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"Call Me MISTER" Prepares Future Teachers from Underrepresented Populations

Having a male teacher - especially one who shares your ethnic or cultural background - can change a young child's educational experience from average to inspiring. Thanks to a program at Longwood University, more students in Virginia are experiencing this benefit.

Known as "Call Me Mister," the program is run by director Dr. Neal Holmes, and recruits high-school and college students, many of whom are African American, to train as elementary school teachers.

When they go to work in the classroom, these "MISTERs" provide male role models and a more diverse educational experience for elementary school students. First developed at Clemson, Longwood started its program in 2007 and was the first school outside of South Carolina to implement the initiative.

Program participants attend an institute each summer, as well as intense workshops and monthly Saturday seminars. They receive hands-on field experience shadowing teachers for a true introduction to teaching. The program isn't limited to Longwood students; participants join from partner high schools, community colleges and other partnering four-year universities in Virginia.

Ultimately, the program supports MISTERs through graduation from Longwood or St. Paul's College and assists them in finding teaching positions, preferably in underserved schools in small, rural towns or inner-city neighborhoods.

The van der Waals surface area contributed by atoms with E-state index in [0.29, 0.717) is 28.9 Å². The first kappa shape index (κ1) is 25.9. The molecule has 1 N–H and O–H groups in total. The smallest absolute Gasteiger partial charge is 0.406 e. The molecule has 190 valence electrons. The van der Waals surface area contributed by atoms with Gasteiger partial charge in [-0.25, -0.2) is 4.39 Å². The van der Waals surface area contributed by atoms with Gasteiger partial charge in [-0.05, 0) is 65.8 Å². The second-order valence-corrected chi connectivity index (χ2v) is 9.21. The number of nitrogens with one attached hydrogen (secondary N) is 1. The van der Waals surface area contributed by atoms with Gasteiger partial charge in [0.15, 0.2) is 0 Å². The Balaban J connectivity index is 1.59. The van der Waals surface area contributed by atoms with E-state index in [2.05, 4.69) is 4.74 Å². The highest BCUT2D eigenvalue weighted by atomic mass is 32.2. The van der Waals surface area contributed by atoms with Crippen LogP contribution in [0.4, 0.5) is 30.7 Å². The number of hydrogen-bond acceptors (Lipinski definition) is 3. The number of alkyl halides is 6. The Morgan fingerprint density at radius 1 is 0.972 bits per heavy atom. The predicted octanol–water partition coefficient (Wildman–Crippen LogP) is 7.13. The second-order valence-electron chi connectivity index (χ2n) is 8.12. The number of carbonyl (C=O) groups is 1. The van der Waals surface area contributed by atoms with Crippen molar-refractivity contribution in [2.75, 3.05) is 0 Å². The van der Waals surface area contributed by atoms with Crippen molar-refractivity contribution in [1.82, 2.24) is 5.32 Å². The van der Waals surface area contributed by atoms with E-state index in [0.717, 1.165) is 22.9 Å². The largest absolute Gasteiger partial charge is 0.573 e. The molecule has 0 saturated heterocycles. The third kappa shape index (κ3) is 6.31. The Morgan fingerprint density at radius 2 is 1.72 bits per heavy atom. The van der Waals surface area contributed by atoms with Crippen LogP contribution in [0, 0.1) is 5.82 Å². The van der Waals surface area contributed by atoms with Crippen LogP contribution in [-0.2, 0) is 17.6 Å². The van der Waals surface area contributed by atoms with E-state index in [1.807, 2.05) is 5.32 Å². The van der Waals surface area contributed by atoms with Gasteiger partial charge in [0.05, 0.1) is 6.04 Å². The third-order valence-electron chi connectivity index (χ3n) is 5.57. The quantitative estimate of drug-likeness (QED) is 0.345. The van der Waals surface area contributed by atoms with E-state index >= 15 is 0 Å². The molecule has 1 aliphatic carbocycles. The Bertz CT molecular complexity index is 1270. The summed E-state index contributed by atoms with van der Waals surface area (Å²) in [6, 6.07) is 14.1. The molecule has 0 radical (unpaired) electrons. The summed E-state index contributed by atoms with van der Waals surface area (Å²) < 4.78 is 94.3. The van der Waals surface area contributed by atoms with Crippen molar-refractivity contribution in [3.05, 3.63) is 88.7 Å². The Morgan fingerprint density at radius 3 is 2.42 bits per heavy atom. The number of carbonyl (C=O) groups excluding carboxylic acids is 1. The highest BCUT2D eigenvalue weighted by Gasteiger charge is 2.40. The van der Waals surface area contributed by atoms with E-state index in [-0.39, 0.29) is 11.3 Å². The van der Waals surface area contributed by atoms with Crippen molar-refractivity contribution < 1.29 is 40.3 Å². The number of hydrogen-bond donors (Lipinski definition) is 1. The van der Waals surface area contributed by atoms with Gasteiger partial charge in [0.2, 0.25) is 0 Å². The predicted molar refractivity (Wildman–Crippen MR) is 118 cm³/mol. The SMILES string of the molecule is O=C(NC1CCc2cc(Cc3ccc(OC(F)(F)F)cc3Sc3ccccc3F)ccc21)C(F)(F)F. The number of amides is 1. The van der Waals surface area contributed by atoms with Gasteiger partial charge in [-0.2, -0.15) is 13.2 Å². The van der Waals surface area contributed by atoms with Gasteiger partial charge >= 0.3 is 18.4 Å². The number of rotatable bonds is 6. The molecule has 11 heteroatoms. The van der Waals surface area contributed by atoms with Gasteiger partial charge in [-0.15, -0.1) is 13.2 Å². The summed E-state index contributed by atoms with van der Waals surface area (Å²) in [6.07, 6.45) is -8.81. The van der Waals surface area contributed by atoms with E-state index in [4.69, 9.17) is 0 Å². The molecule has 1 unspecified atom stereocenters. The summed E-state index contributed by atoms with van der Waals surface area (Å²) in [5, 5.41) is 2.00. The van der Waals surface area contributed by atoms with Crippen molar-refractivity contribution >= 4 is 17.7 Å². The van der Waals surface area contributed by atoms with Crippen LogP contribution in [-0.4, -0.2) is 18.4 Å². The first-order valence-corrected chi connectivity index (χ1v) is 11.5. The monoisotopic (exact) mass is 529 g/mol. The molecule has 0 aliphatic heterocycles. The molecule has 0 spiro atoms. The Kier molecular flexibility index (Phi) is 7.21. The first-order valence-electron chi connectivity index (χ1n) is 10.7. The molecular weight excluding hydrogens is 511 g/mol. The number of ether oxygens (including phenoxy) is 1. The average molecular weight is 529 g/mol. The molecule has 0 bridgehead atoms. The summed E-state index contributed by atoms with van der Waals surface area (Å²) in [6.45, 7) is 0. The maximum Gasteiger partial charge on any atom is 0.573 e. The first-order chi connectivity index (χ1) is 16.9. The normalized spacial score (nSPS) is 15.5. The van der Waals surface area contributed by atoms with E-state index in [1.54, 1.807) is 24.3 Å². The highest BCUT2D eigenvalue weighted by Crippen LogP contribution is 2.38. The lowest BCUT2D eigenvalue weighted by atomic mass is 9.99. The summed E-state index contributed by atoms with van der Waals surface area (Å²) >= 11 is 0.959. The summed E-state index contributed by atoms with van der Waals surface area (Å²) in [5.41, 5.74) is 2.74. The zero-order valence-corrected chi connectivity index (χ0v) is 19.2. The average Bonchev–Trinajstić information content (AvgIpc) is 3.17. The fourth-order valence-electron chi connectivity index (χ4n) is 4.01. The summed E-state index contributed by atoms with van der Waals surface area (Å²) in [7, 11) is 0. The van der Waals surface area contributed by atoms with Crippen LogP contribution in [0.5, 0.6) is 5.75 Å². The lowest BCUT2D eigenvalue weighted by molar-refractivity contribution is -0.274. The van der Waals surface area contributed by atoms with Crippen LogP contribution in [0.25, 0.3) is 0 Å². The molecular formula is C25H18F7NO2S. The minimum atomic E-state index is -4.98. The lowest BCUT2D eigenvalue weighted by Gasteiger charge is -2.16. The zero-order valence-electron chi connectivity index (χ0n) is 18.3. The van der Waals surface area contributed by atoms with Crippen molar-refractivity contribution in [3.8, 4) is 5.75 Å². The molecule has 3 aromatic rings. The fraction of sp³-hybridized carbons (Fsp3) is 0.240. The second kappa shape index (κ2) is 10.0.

"We work with many young African-American men in the Call Me MISTER program, as they are typically cited as the most alienated from the public school classroom. African-American boys and young men place a high value on education but often don't feel supported by their teachers, and face disproportionate levels of discipline within the schools," says Holmes.

The program concentrates specifically on developing elementary school teachers because there is a great opportunity to make an impact at this level.

"It's amazing to watch these young men grow and identify with the elementary students they are teaching," says Holmes. "One of our MISTERs is teaching a third-grader who was acting out. He soon discovered the child couldn't read. As he was talking to our MISTERs in training, one spoke up and shared that he had been in the same situation at that age. They traded ideas and suggestions to help the third-grader. It really reinforced that, in becoming educators, these young men are addressing real challenges and can greatly impact children's lives."

Learn more about Longwood's Call Me MISTER program